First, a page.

In online dictionaries, I can hear different pronunciations for different words with æ. Does a specific person pronounce all words with æ in a similar way or there can be a difference in pronunciation for different words for the same person? I'm interested in only American pronunciation now.

Here are several examples:

  • thanks - american pronunciation is more close to [ə] sound
  • cat - american pronunciation is more close to [ə] sound
  • hat - american pronunciation is more close to [ə] sound
  • flash - american pronunciation is more close to [a] sound
  • fact - american pronunciation is more close to [a] sound

If would one american speaker pronounce all words in this list than all of them were sound close to one sound (either [ə] sound or [a] sound)?

  • Of the lot, "thanks" has a pronunciation of the "a" that is farthest afield of the others.
    – Hot Licks
    Commented May 5, 2020 at 0:05
  • 3
    None of these are remotely close to /ə/. Mid-central vowel is the sound you here in "the". And yes, almost all (AmE native speaker) individuals will pronounce at least one of these words differently, but the differences will typically be minor, not enough to push the vowel phonetic to a different IPA classification. They're all /æ/ in American English.
    – R Mac
    Commented May 5, 2020 at 0:29
  • @R Mac the sound you here? Commented May 5, 2020 at 1:18
  • 1
    Words aren't spelled with æ. (At least not normally.) That's a symbol that denotes pronunciation. If everybody pronounced all words according to the same phonetic chart, then the answer would be yes. But people pronounce words differently all the time. And having many different words described in a dictionary as all having the same pronunciation is only a rough guideline. It doesn't apply to everybody, or to the same person for all of those words. In fact, I can pronounce the same word differently at different times and in different contexts. Commented May 5, 2020 at 1:57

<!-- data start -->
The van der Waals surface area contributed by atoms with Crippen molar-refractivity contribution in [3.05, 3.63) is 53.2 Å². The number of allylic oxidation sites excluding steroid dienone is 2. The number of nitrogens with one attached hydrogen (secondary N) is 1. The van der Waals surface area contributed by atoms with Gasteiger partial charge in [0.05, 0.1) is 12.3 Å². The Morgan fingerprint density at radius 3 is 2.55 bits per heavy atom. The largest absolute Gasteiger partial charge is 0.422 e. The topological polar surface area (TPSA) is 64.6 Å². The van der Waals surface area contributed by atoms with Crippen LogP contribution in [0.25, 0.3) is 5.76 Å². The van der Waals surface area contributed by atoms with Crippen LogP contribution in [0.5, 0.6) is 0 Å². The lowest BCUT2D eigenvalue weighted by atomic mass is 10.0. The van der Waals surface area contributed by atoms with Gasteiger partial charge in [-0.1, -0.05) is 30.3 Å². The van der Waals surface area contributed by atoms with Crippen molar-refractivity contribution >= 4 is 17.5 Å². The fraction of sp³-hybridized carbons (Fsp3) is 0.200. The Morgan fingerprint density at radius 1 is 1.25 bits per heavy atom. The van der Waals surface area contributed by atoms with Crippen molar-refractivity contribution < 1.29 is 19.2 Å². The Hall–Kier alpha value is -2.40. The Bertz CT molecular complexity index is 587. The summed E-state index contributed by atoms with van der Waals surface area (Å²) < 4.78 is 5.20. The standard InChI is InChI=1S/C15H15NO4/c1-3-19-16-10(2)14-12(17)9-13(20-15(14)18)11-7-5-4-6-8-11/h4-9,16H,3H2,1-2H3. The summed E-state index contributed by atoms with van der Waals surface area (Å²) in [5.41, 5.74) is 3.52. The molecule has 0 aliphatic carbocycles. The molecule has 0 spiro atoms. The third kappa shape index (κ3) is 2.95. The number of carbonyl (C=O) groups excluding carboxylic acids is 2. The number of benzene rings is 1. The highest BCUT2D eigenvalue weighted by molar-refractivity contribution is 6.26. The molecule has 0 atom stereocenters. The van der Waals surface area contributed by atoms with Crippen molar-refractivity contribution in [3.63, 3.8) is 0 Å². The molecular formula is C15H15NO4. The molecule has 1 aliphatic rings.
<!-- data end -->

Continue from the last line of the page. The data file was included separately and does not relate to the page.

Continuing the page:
• 3
    I’m not sure who you’re listening to and what you’re hearing but as an AmE speaker I don’t know of any dialect of AmE that uses a schwa for any of the words you’ve listed: thanks, cat, hat, flash, fact. In fact the last could really get you into trouble if you used a schwa.
    – Jim
    Commented Jun 4, 2020 at 6:06

1 Answer 1

  • For all these TRAP/BATH words, the very widespread GenAmE accent has /æ/ (top row), for all your examples.
  • There are some American accents that do have what I think you're describing as /æ/ raising. This is most commonly found in the 'Northern Cities Vowel Shift' (note that this is an urban non-standard accent, and not widespread). It results in /æ/ sounding more like [ɛə] or [eə] or even [ɪə]. These are -higher-, where you seem to be hearing a lower vowel /a/ or /ə/. It could be that you are used to hearing an accent that has raising already and are noticing GenAmE speakers who do not have the raising.
  • Can one speaker pronounce different words with different /æ/ sounds (/æ/ raising and lower /æ/)?
    – Alexander
    Commented May 7, 2020 at 23:40

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